- Earlier divergence theories – Some scholars believe the schism between the textual traditions occurred much earlier, either in the late pre-exilic or early post-exilic period when the Samaritans were established as a rival to the Jews.
- Pre-Samaritan Israelite text theories – A minority of scholars think the Samaritan Pentateuch may derive from pre-Samaritan northern Kingdom of Israelite textual traditions with ancient roots.
No consensus has emerged, but most scholars agree the Samaritan and Jewish Torah texts clearly diverged at some point, leading to the differences seen today between the Samaritan Pentateuch and the Jewish Masoretic Text. But the exact date and circumstances of the schism are still debated.
Samaritan Pentateuch Manuscripts
Some key Samaritan Pentateuch manuscripts that have survived to today include:
- Nablus Scroll (c. 1120-1250 CE) – One of the oldest surviving manuscripts held in Nablus.
- Abisha Scroll (c. 1390 CE) – Very early scroll named after the high priest who commissioned it.
- Cairo Damascas Scroll (c. 1225-1275 CE) – Early scroll in a synagogue in Cairo.
- Scroll of Fire (c. 1100-1300 CE) – Scroll that may have been hidden during a revolt against the Byzantines.
- Ben Asher Scroll (c. 1204-1232 CE) – An example of the Ben Asher text type.
There are about 25 ancient manuscripts and some 300 late manuscripts of the Samaritan Pentateuch preserved today. The manuscripts show a very consistent textual tradition with only minor variations between copies. This demonstrates the careful preservation of the sacred Samaritan text through many centuries.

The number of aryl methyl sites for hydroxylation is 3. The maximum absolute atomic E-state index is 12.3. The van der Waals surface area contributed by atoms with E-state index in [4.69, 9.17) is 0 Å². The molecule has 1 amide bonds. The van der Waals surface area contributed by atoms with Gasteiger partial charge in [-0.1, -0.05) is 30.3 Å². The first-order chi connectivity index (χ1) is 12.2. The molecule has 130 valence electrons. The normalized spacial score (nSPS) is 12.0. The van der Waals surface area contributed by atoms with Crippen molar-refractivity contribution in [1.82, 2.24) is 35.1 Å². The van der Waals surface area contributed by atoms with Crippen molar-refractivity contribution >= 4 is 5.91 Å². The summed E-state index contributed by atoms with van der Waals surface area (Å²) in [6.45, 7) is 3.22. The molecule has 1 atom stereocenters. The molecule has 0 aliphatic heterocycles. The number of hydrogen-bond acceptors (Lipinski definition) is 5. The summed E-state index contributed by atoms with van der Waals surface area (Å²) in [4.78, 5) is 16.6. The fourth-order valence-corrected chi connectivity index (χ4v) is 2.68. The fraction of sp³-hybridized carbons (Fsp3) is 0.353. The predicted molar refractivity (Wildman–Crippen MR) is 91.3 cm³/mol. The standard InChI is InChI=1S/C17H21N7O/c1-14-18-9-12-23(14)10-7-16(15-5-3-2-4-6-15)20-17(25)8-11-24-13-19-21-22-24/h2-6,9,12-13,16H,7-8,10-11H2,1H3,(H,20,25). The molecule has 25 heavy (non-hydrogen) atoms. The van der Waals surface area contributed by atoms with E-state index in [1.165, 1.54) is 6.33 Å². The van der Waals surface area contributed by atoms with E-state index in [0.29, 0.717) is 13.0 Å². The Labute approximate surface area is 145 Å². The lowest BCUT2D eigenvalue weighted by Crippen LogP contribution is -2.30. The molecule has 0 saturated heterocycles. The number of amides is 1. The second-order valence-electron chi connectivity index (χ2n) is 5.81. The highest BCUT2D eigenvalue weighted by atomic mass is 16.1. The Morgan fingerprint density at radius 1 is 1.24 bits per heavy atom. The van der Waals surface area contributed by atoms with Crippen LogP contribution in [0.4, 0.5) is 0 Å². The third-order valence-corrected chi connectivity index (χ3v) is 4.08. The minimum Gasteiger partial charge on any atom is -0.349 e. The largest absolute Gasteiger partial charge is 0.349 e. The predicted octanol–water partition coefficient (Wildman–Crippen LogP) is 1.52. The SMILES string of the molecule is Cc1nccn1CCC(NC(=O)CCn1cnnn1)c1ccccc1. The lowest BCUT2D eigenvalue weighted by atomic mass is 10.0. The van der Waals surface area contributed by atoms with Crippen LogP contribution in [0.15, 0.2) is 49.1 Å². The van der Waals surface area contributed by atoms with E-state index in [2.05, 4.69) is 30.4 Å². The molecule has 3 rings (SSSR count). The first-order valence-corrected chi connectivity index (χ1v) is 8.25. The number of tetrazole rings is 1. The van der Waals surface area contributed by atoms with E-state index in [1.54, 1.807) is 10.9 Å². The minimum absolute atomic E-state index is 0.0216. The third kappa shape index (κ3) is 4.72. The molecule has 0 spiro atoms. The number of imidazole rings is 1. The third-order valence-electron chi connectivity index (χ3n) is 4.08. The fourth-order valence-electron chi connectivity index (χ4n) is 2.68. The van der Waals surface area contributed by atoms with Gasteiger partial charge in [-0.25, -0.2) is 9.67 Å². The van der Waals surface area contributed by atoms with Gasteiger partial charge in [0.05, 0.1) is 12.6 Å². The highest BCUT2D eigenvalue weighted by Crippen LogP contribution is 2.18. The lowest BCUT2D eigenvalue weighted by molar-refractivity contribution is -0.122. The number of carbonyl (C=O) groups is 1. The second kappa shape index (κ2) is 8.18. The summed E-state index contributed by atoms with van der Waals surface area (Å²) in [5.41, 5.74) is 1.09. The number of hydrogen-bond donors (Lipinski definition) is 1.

Samaritan Focus on Mount Gerizim
One of the most notable elements of the Samaritan Pentateuch is its focus on Mount Gerizim as the sacred elevation chosen by God. For instance:
- The Samaritan Pentateuch changes the location of the altar commanded by Moses to Mount Gerizim instead of Mount Ebal (Deuteronomy 27:4).
- It states that after crossing the Jordan, Joshua built an altar on Mount Gerizim, not Mount Ebal as in the Masoretic Text.
- The Samaritan Pentateuch records the blessings spoken from Mount Gerizim and curses from Mount Ebal, emphasizing Gerizim as the favored site.
- The 10th century CE Samaritan Book of Joshua elaborates further on the role of Gerizim.
This reflects the centrality of Gerizim for Samaritan worship, as opposed to the Jewish focus on the Temple Mount in Jerusalem. The differences highlight competing claims over sacred topography.
Samaritan View of Their Pentateuch
The Samaritans consider their version of the Pentateuch to be the original and authoritative Torah, given by God through Moses:
- They believe Mount Gerizim was the original Holy Mountain where God intended his Temple to be built.
- The Samaritan Pentateuch represents the true Mosaic tradition, uncompromised by errors or falsifications.
- Later Jewish prophetic books are rejected and not considered canonical.
- Only the Samaritan High Priest could make a copy of the Pentateuch scroll.
For the Samaritan community, the Pentateuch thus holds even greater significance as the sole sacred scripture and direct representation of the Mosaic revelation. It links them to their ancient Israelite heritage.
History of the Samaritan People and Religion
To understand the origins of the Samaritan Pentateuch, it is helpful to know the history of the Samaritan people and religion:
- The Samaritans claim descent from the northern tribes of Israel who survived the Assyrian conquest in 722 BCE.
- People from other nations settled in the north under Assyria, mixing with Israelites to become the Samaritans.
- The Samaritans had their own temple on Mount Gerizim which was destroyed in 128 BCE by the Jewish Hasmonean king John Hyrcanus.